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Cannabis industry information for businesses including tips, news, and advice for dispensaries.

What to Look for in a Vape Cart Manufacturer

This article is sponsored by Transpring, a professional vaping device manufacturer and supplier.

As vaping gets more and more popular, there’s an ever-growing number of suppliers entering the market with cartridge refills featuring their own oils and extracts. And that’s great for the industry! A lot of these producers, after all, know a ton about cannabis and oil extraction.

A stock vape pen from Transpring. (Courtesy of Transpring)

When it comes to getting that product into a cartridge, though…maybe not so much. And it’s no wonder! Producing vape cartridges that hold their flavor and don’t leak is tough work and something that numerous companies are working full-time to perfect.

Since crafting a quality product means getting both cannabis and cartridge right, many extraction companies are turning to professional vape cartridge suppliers to make sure they’re going to market with the best refill available. To find a partner whose carts do justice to the oils you’re extracting, there are a few ground rules everyone should know.

Where to Start

Like so many things these days, if you’re looking for a cartridge manufacturer, you’re likely starting with a Google search. And that’s certainly not a bad instinct, but there are also other options to consider. Many reputable cartridge suppliers are already advertising in a host of cannabis industry publications.

What’s more, cartridge crafting is often an international concern, especially for US purveyors trying to keep their costs low. Instead of leaning on Google, you may try the search engine Alibaba, which can serve as a more direct line to seasoned suppliers in manufacturing hubs like China.

Know What You Need

Before you start talks with a manufacturer, it pays to do your homework. Are you looking for a traditional metal cartridge, or a design that employs environmentally friendly tempered glass like Transpring’s patented A3-C cart? How should your customers be able to refill it? What kind of oil intake hole are you looking for?

Transpring’s A3-C cartridges with a variety of mouthpieces. (Courtesy of Transpring)

This homework can also help you understand what kind of companies you’re dealing with. How do they stand by their work, for instance? Offering a guarantee to replace any defective cartridges is a good sign you’re dealing with professionals.

These may seem like little details, but each one can change the experience your users have with a cartridge. Don’t reach out until you’ve got a good idea of the sort of product you’re looking to develop and the details that will help you get there.

Getting in Touch

Since it’s likely your cartridge supplier will be in a different time zone—and maybe a very different time zone—you’ll likely be conducting a lot of business via email. That means it pays to deal with a supplier that comfortable and consistent in responding to your messages right off the bat.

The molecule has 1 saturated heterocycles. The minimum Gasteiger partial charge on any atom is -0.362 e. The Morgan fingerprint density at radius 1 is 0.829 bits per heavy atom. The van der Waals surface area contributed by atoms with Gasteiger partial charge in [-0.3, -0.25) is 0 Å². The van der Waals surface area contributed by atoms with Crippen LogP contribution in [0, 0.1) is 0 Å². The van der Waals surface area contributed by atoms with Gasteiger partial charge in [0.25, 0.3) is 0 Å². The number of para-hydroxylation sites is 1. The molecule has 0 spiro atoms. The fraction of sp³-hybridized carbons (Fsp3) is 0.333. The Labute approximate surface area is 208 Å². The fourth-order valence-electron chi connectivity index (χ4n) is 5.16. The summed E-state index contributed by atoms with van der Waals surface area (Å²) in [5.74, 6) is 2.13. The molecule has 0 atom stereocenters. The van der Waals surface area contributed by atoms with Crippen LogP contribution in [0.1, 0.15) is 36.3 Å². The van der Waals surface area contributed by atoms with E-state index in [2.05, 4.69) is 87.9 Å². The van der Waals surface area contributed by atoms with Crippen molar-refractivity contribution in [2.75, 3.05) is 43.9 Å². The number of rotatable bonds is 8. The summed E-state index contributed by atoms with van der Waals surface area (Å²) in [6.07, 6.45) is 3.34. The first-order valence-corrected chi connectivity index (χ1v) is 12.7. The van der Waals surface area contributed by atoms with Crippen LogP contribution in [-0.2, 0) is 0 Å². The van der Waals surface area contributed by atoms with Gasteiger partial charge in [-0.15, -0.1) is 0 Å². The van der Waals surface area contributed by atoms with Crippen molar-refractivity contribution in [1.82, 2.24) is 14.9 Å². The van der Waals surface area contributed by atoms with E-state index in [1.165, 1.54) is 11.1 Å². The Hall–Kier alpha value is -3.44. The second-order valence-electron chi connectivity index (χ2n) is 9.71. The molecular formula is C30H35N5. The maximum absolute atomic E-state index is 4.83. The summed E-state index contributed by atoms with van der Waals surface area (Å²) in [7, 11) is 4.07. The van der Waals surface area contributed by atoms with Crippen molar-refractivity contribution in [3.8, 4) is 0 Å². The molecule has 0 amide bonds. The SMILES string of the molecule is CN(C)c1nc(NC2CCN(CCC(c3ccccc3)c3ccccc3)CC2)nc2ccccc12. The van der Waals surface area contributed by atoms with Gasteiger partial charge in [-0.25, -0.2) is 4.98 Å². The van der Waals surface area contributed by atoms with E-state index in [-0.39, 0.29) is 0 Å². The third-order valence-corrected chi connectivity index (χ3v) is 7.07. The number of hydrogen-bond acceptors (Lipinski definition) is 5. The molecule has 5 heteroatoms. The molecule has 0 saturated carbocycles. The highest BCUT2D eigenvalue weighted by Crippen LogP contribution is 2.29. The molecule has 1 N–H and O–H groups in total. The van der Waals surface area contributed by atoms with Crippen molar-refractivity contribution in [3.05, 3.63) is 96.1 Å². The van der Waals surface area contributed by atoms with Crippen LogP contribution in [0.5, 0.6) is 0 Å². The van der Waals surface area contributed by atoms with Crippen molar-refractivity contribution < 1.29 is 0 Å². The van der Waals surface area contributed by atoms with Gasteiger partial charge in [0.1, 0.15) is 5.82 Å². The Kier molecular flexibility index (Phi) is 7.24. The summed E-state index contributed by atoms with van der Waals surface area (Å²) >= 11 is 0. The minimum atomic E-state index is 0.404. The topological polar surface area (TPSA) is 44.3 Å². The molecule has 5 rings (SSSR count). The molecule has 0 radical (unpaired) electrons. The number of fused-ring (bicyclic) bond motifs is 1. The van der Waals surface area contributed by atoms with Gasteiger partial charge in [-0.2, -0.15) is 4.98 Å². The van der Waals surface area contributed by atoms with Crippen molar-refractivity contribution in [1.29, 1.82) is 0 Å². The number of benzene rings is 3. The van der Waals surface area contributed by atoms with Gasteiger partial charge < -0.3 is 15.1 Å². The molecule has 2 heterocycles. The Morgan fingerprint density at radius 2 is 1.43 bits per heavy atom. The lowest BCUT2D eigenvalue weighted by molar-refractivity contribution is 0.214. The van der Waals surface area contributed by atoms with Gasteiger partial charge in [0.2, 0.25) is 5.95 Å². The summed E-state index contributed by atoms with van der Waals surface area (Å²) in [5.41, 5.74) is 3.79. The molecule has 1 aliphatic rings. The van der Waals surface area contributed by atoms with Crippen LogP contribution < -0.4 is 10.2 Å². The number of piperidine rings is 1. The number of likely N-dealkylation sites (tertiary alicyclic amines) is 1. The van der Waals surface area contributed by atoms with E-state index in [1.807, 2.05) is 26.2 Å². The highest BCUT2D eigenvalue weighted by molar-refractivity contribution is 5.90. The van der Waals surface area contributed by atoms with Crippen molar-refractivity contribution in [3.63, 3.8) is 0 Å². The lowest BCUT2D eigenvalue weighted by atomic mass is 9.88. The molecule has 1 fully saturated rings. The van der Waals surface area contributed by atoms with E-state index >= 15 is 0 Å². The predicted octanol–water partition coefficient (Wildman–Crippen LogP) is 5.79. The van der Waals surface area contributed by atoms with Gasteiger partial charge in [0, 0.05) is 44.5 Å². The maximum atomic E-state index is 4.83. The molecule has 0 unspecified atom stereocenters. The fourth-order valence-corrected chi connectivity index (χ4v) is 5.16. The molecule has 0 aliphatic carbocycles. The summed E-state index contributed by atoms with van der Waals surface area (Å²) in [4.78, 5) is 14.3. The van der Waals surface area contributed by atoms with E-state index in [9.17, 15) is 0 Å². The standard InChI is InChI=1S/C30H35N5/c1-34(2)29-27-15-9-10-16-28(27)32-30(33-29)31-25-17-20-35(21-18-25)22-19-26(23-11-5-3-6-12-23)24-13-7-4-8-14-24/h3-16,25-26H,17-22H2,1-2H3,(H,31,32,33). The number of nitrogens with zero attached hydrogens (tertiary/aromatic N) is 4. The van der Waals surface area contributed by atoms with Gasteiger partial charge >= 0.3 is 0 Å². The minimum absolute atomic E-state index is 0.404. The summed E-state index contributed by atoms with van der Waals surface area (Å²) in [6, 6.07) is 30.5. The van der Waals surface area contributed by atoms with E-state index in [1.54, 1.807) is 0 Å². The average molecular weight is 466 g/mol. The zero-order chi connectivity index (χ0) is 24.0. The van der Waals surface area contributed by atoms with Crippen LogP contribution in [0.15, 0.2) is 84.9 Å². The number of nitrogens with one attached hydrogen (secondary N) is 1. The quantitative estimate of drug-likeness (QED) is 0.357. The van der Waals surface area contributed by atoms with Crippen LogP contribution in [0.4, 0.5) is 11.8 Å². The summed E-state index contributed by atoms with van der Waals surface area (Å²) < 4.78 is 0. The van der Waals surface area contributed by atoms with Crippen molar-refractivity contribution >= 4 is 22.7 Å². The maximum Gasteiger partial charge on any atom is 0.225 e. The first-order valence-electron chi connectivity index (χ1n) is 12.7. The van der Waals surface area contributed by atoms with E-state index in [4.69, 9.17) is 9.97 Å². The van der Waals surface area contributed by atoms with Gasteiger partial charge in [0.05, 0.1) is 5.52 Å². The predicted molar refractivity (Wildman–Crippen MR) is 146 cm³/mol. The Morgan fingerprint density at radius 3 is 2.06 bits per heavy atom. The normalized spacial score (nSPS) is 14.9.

A showroom in Transpring’s US offices. (Courtesy of Transpring)

These early emails not only provide a sense of how responsive your prospective supplier is to your needs; they also offer a chance to get some important questions answered. Does a supplier have minimum order numbers you’ll have to meet? And how might the size of an order affect not only the production timeline, but the price you pay? Most manufacturers offer a discount on larger orders—even in China, things are still cheaper by the dozen—but those large orders will take longer to fulfill. Your needs will dictate what sort of balance between cost and speed you can strike while not sacrificing quality.

Getting a sense of a supplier’s timeline and pricing structure—and what sort of wiggle room is available in both—makes sure everyone is starting this new partnership on the same page. It’s also a great chance to get a sample of the product you may be shipping to customers. After all, you wouldn’t buy a car without test driving it first—why would you order a batch of cartridges without having a sense of how they treat your customers?

Understand your Partner

If you do end up working with an international supplier, it helps to understand what their needs are as well. Get a sense of when important holidays take place and how they might impact production schedules. Chinese New Year celebrations, for instance, can slow things down for weeks at a time.

A Chinese New Year celebration in the Transpring offices. (Courtesy of Transpring)

When working with an international partner, it’s important to understand their limitations as well. Cannabis oil testing, for instance, is illegal in China. That makes it important for Chinese cartridge manufacturer to have a trustworthy research center in the United States. Domestic branches like these can improve testing and help smooth out communication.

Luckily, as long as you’re communicating well with a partner you trust, it should be no problem to build allowances for these cultural differences into your schedule.

Interesting in placing a cartridge order? Learn more at Transpring’s website.